When NBC dropped the puck on its coverage of the National Hockey League’s Stanley Cup Playoffs earlier this week, it did so with the hopes of boosting viewership by offering wall-to-wall live coverage across several networks and platforms.
Along with airing every first-round playoff games across four networks — NBC, NBCSN, USA Network and CNBC — its telecasts were not blacked out for the first time in local-team markets since NBC Sports Group acquired the NHL’s rights in 2005. Boston and Pittsburgh were the only markets where first-round blackouts remained in place, NBC said.
“The fans are the real winners here,” NBC Sports and NBCSN president of programming Jon Miller said of the side-by-side telecasts. “They now have more options than ever to watch first-round playoff coverage of their local teams.”
The losers could be the regional sports networks, which will now have to compete with national network coverage for eyeballs — although for most hockey fans, local-team telecasts are often more palatable than national network coverage.
At worst, NBC Sports executive producer Sam Flood said the new setup should eliminate the confusion over which games are blacked out in which markets. “Now you know where to go,” Flood said during a pre-playoffs conference call with reporters. “We like that. Simplicity is a good thing.”
On the digital side, the NBC Sports app will provide live streaming of every NHL playoff game televised by NBC, NBCN, USA and CNBC, giving hockey fans multiple points of entry to watch live playoff games on multiple platforms.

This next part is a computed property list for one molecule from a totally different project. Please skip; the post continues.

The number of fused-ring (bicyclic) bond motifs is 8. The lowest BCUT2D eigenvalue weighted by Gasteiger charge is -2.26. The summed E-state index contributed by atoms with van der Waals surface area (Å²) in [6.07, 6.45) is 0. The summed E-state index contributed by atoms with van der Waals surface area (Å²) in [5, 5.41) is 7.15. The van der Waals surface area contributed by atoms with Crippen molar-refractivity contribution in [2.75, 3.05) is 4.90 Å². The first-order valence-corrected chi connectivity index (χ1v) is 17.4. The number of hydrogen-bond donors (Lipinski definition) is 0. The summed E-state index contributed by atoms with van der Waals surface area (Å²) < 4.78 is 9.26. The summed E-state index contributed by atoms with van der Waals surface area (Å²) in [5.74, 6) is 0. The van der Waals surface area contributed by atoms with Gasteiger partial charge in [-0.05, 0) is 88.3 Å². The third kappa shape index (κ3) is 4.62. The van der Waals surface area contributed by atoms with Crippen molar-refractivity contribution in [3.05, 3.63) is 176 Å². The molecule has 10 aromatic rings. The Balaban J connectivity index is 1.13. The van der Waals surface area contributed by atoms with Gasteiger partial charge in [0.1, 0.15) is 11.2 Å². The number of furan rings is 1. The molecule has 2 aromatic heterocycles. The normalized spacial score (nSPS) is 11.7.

With baseball season in full swing — and with the LeBron James and Kevin Durant-led NBA Playoffs launching this weekend — NBC Sports is hoping its one-stop shop approach to distributing the chase for the Stanley Cup will keep hockey’s post-season excitement competitive in a crowded TV sports arena by streamlining the fan experience and making the competition easier to find.
R. Thomas Umstead serves as senior content producer, programming for Multichannel News, Broadcasting + Cable and Next TV. During his more than 30-year career as a print and online journalist, Umstead has written articles on a variety of subjects ranging from TV technology, marketing and sports production to content distribution and development. He has provided expert commentary on television issues and trends for such TV, print, radio and streaming outlets as Fox News, CNBC, the Today show, USA Today, The New York Times and National Public Radio. Umstead has also filmed, produced and edited more than 100 original video interviews, profiles and news reports featuring key cable television executives as well as entertainers and celebrity personalities.
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